Based on the feature integration theory we can understand why we so easily detect the red line against all the black distracters in Fig. 4, but not among the red and black distracters in Fig. 5. In the first case, we can conduct a disjunctive parallel search based on one feature (color); in the second case we need to conduct a slow serial conjunctive search on both color (red) and shape (horizontal). The established way to measure this difference in saliency is using search time. The method is cumbersome. The subjects cannot know in advance where the target is but have to know what to look for, and each target can then only be used once. Furthermore, chance plays a role (subjects might happen to look right at the target at once), so a large number of subjects need to be used to reach significance. This is the background to Wertheim’s suggested conspicuity index method.
The method can be used both in the physical setting and on photographs of the scene. The subject fixates a point well to the side (or in any radial direction) of the target and then successively moves the gaze towards the target until it can be detected (detection conspicuity) or identified (identification conspicuity). The process is repeated three times and can also be done the other way, from the target out in any radial direction until detection (or identification) is no longer possible. The mean value of the angle can then be used as an index of conspicuity.
It is not self-evident that a measure of how well an object can be seen at different positions in the periphery of our vision can be applied to its visibility in the scene, but the correlation between conspicuity angle and traditional search times in natural scenes has been shown to be high [7, 8]. The logic is that during a search process, the larger the conspicuity index, the greater the chance that a target is spotted when a fixation is within the radius of the conspicuity angle. A study by Cook, Webber, Gillham, Le Scouiller, and Moseley  also showed good correlation with subjective ratings of visibility.
Theoretically, conspicuity is explained as based on a sensory phenomenon in the retina called lateral masking. This theory is in opposition to the feature integration theory and suggests that the slow search in conjunctive condition is due to lateral masking and not to focal attention. For a deeper theoretical explanation and experimental evidence, see Wertheim, Hooge, Krikke and Johnsson, .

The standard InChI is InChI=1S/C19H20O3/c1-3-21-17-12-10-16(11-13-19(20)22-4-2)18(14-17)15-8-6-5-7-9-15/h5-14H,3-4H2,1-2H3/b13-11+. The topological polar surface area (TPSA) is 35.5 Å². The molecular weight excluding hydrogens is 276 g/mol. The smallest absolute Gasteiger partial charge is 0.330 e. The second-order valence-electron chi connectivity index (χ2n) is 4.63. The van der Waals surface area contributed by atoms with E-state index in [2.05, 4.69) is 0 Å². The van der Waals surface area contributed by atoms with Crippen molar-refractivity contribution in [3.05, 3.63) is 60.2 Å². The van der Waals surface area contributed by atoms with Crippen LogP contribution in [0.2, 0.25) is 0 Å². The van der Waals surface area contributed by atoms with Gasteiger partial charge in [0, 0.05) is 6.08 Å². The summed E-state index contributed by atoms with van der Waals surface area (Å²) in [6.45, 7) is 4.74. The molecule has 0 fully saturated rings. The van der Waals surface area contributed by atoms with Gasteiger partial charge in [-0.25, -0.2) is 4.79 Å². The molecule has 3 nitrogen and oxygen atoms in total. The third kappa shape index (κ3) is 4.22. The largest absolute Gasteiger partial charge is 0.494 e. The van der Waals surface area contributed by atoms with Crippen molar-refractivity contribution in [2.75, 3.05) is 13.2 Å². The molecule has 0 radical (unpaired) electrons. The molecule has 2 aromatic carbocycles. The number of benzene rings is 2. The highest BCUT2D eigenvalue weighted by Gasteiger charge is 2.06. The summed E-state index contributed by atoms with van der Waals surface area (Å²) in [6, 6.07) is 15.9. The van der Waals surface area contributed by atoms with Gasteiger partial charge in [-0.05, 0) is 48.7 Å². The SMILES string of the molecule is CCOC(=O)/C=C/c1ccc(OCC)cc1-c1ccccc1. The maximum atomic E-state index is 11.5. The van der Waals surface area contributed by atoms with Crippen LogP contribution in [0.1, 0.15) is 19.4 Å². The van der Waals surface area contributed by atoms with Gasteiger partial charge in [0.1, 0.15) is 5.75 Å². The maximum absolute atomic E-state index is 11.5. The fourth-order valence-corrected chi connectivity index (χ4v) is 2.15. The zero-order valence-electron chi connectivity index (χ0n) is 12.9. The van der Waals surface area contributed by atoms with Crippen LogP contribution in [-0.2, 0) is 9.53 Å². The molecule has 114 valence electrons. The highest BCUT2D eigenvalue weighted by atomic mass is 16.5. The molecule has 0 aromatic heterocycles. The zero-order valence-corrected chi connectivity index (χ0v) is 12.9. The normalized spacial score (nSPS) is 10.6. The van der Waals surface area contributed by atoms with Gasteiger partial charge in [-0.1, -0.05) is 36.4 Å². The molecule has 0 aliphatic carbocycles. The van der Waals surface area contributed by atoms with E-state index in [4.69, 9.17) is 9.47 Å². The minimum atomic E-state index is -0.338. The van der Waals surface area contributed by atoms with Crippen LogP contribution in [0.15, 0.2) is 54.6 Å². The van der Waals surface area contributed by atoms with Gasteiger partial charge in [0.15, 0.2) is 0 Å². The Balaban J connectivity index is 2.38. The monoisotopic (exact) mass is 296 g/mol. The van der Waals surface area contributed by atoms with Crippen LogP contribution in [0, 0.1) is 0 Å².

In this method section three experiments will be described. In the first experiment we wanted to find out if the difference in conspicuity, which intuitively was obvious in the two prepared stimulus in Fig. 3, with the sign against a contrasting green forest and a masking wall with posters and another sign, was measurable with the conspicuity index method suggested by Wertheim. And could it be done in a simple enough way so that the method could be used by information designers as a practical tool?
In second experiment we wanted to find out if the conspicuity index would react to small differences like adding a mask behind the traffic sign in the previous experiment. A technique traditionally used on traffic and railway signals to enhance conspicuity.
In both of the experiments above the answer was intuitively obvious and we wanted to validate the conspicuity index method. In the third experiment we wanted to apply the method on a real problem on which we had no previous assumption.
The two images in Fig. 3 and the two panels in Figs. 4 and 5 were used as stimuli. The images were printed on A4 paper where the image of each of the traffic sign were 100 by 28 mm (a boundary box precisely containing the drawing) and the two panels with red and black line segments were 58 by 70 mm. They were all printed in color.